Three Sisters (The Tattooist of Auschwitz: Book 3) by Heather Morris

Book Cover

Publisher: St. Martin’s Press

Date of publication: October 5th, 2021

Genre: Historical Fiction, Women’s Fiction, Literary Fiction

Series: The Tattooist of Auschwitz

The Tattooist of Auschwitz—Book 1 (review here)

Cilka’s Journey—Book 2 (review here)

Three Sisters—Book 3

Purchase Links: Amazon | Audible |B&N |WorldCat


Goodreads Synopsis:

A promise to stay together.
An unbreakable bond.
A fierce will to survive.


From international bestselling author Heather Morris comes the breathtaking conclusion to The Tattooist of Auschwitz trilogy.

When they are girls, Cibi, Magda and Livia make a promise to their father – that they will stay together, no matter what.

Years later, at just 15 years old, Livia is ordered to Auschwitz by the Nazis. Cibi, only 19 herself, remembers their promise and follows Livia, determined to protect her sister, or die with her.

In their hometown in Slovakia, 17-year-old Magda hides, desperate to evade the barbaric Nazi forces. But it is not long before she is captured and condemned to Auschwitz.

In the horror of the death camp, these three beautiful sisters are reunited. Though traumatised by their experiences, they are together.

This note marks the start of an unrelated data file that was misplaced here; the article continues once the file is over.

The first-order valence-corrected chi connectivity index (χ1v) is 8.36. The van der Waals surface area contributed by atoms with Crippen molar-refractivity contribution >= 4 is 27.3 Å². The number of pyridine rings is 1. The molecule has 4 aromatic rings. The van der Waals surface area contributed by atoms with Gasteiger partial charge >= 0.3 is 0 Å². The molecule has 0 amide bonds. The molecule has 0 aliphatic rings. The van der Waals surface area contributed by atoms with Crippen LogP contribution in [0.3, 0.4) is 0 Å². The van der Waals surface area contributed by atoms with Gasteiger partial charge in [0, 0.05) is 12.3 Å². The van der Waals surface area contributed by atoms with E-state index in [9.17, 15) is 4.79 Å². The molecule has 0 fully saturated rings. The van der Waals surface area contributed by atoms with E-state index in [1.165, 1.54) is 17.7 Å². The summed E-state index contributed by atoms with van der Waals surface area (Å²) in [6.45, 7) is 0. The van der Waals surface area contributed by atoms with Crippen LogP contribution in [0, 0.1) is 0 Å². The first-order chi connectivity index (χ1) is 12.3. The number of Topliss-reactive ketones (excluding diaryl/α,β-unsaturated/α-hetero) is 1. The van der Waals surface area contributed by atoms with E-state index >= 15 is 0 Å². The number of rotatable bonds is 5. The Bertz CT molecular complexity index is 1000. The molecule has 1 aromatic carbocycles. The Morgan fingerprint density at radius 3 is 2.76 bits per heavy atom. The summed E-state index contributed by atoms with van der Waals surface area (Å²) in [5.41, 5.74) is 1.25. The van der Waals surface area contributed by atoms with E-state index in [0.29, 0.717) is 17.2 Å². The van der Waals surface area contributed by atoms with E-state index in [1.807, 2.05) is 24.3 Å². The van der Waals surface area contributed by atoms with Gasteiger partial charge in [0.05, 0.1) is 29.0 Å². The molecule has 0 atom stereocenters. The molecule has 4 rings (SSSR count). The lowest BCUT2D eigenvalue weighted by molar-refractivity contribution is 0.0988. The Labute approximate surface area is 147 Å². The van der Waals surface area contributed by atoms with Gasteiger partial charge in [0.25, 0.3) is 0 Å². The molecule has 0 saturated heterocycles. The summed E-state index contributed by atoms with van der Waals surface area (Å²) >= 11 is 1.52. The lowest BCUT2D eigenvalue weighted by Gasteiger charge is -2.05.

They make another promise: that they will live. Their fight for survival takes them from the hell of Auschwitz, to a death march across war-torn Europe and eventually home to Slovakia, now under iron Communist rule. Determined to begin again, they embark on a voyage of renewal, to the new Jewish homeland, Israel.

Rich in vivid detail, and beautifully told, Three Sisters will break your heart, but leave you amazed and uplifted by the courage and fierce love of three sisters, whose promise to each other kept them alive. Two of the sisters are in Israel today, surrounded by family and friends. They have chosen Heather Morris to reimagine their story in her astonishing new novel, Three Sisters.


First Line:

The three sisters, Cibi, Magda, and Livi, sit a in tight circle with their father in the small backyard of their home.

three sisters by heather morris